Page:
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Thursday, 2 April 1987
Page: 1719


Senator PETER BAUME —by leave-Mr President, during the winter months in Sydney we play a game called rugby league. Perhaps the smallest band of people in existence in Australia are the supporters of North Sydney Rugby League Club. It is probably true that Senator Grimes, who played for North Sydney at one stage, could be included in that band. But if one moves up the road a bit from North Sydney Rugby League headquarters one comes to an institution called the `country club', otherwise known as the Royal North Shore Hospital of Sydney. Senator Grimes may not recall that in his maiden speech in this place he looked across the chamber at me-I either just preceded him or was about to follow him in giving my own maiden speech-and made the point: `You may have taught me medicine, but you did not teach me politics; I kept reading after I finished Adam Smith'. I am glad that he said that. There are those on my own side who say that I should go back and read Adam Smith.

An interesting thing about that country club, the Royal North Shore Hospital in Sydney, is that it is not unconnected with Australian politics. A fellow named Peter Wilenski trained at the Royal North Shore Hospital. Look what happened to him! A fellow named Doug Everingham was a clinical assistant at the Royal North Shore Hospital. Look what happened to him! A fellow named Moses Henry Cass was a student and resident at the hospital. A fellow named Richard Emanuel Klugman was a resident at the hospital. Don Grimes was at the same hospital and, of course, so was I. I am known as the blue sheep of the medical graduates of Royal North Shore! The rest have all gone solidly for the Labor side of politics, Don Grimes no less than the others. If in fact I was a teaching registrar when he was a student that was probably to my benefit.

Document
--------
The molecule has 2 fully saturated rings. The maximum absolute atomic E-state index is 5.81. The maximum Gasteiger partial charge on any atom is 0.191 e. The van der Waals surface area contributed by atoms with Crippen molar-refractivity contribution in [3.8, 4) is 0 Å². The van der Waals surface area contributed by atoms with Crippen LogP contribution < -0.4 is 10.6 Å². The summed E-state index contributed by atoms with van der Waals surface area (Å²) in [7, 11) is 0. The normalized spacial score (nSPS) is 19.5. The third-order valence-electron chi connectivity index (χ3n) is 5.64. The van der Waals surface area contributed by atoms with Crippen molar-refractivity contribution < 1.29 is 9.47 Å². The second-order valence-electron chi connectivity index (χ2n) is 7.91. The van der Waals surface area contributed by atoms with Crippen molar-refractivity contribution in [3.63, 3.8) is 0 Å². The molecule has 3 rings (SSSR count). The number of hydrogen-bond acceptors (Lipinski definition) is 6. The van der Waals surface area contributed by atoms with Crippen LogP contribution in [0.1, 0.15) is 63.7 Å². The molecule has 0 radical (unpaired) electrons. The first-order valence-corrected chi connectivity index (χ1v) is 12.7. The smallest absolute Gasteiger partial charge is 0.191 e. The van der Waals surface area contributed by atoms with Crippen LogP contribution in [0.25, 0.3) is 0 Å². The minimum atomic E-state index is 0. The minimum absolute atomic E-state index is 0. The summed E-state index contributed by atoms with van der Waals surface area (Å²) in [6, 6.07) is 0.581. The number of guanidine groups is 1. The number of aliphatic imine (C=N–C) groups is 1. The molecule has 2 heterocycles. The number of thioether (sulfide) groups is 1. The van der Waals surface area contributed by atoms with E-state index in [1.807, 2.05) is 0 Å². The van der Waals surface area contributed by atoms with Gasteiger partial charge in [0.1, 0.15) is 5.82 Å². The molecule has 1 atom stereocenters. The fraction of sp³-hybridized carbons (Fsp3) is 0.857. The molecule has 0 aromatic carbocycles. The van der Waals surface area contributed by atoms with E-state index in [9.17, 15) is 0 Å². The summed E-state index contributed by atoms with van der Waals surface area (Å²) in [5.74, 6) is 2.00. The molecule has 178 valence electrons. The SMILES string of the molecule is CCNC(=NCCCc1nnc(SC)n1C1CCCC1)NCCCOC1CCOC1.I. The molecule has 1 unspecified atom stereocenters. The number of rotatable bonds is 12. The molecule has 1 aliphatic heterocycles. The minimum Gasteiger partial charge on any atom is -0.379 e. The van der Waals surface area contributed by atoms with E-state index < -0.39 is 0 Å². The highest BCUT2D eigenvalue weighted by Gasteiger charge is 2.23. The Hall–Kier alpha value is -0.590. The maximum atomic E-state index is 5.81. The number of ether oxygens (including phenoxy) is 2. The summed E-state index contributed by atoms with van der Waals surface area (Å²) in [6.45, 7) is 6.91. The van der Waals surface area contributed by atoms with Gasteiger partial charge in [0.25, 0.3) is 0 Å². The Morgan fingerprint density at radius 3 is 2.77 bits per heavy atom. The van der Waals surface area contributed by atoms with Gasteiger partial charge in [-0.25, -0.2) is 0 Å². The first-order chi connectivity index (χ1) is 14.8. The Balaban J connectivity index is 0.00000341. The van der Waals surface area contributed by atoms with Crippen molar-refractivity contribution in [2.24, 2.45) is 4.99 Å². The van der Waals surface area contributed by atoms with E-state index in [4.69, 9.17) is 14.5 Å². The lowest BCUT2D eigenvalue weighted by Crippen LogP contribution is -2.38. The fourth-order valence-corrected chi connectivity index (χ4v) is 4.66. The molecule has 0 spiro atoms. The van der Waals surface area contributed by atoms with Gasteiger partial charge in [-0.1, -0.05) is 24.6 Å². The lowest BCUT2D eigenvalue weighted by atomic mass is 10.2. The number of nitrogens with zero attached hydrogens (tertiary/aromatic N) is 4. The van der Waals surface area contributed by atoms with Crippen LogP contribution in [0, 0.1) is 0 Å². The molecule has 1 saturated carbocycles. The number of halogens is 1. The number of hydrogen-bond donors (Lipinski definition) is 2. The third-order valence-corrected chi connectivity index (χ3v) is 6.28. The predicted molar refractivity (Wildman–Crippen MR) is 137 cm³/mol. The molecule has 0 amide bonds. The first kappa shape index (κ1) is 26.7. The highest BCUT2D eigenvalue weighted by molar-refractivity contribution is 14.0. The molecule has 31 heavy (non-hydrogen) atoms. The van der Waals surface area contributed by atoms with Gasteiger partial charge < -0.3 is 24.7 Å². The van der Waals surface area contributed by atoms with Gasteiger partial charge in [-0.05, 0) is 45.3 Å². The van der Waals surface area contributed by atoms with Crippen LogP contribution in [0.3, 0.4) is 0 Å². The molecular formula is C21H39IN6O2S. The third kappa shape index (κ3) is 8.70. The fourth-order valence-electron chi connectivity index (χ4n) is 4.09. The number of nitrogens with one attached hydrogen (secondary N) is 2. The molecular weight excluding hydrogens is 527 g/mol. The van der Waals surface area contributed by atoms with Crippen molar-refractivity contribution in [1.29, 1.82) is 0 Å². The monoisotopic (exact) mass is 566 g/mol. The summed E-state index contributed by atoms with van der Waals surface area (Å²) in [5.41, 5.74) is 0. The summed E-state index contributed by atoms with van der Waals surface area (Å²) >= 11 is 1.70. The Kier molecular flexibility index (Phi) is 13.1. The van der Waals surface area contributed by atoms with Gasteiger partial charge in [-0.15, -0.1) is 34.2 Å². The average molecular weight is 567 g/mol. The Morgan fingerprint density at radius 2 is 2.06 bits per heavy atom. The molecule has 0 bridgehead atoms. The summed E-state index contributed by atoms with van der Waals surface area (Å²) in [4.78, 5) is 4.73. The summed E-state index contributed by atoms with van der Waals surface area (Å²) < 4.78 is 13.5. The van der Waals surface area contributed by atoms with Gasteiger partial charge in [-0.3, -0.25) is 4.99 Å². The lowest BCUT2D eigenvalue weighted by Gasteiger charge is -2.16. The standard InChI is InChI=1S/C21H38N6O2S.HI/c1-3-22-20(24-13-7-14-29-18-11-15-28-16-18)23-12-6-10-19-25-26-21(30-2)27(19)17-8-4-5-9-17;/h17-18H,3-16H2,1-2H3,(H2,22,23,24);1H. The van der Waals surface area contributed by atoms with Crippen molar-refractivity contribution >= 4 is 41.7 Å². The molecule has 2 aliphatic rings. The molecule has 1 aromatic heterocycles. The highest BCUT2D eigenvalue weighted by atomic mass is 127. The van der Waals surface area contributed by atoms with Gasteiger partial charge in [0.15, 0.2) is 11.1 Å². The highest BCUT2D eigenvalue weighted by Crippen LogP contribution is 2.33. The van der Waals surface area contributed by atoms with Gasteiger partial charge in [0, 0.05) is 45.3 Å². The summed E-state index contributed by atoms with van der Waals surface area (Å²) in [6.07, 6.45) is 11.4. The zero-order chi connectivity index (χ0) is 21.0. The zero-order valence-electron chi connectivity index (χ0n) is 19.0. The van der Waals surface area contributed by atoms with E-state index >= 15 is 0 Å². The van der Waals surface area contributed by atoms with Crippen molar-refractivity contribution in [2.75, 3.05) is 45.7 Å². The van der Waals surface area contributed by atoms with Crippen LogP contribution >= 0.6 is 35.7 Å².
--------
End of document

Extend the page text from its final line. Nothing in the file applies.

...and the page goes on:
I would like to recall the time that we spent together on the Senate Standing Committee on Social Welfare during some great days in 1977. On one very interesting occasion the Committee split over the question of the decriminalisation of marijhuana. On one side of the argument we had voting one Labor senator, one Liberal senator, Senator Walters, and one National Party senator. On the other side were former senator Bill Brown, Don Grimes and I. Because I had the casting vote our view, of course, prevailed.


Senator Walters —And I objected.


Senator PETER BAUME —And Senator Walters quite properly objected for, I might tell honourable senators, about 23 hours!

In my dealings with Senator Grimes while he was Minister and I was shadow Minister he showed me great courtesy, gave me enormous assistance, provided briefings both formal and on a daily basis as well as Press cuts and was in every way an ideal person with whom to relate. Also, he was, of course, one of the less tense and agitated members of this chamber. I conclude by expressing the hope that in due course, and in good order, the nominee of the Australian Labor Party to replace him will come to this chamber as intended under the provisions of the Constitution.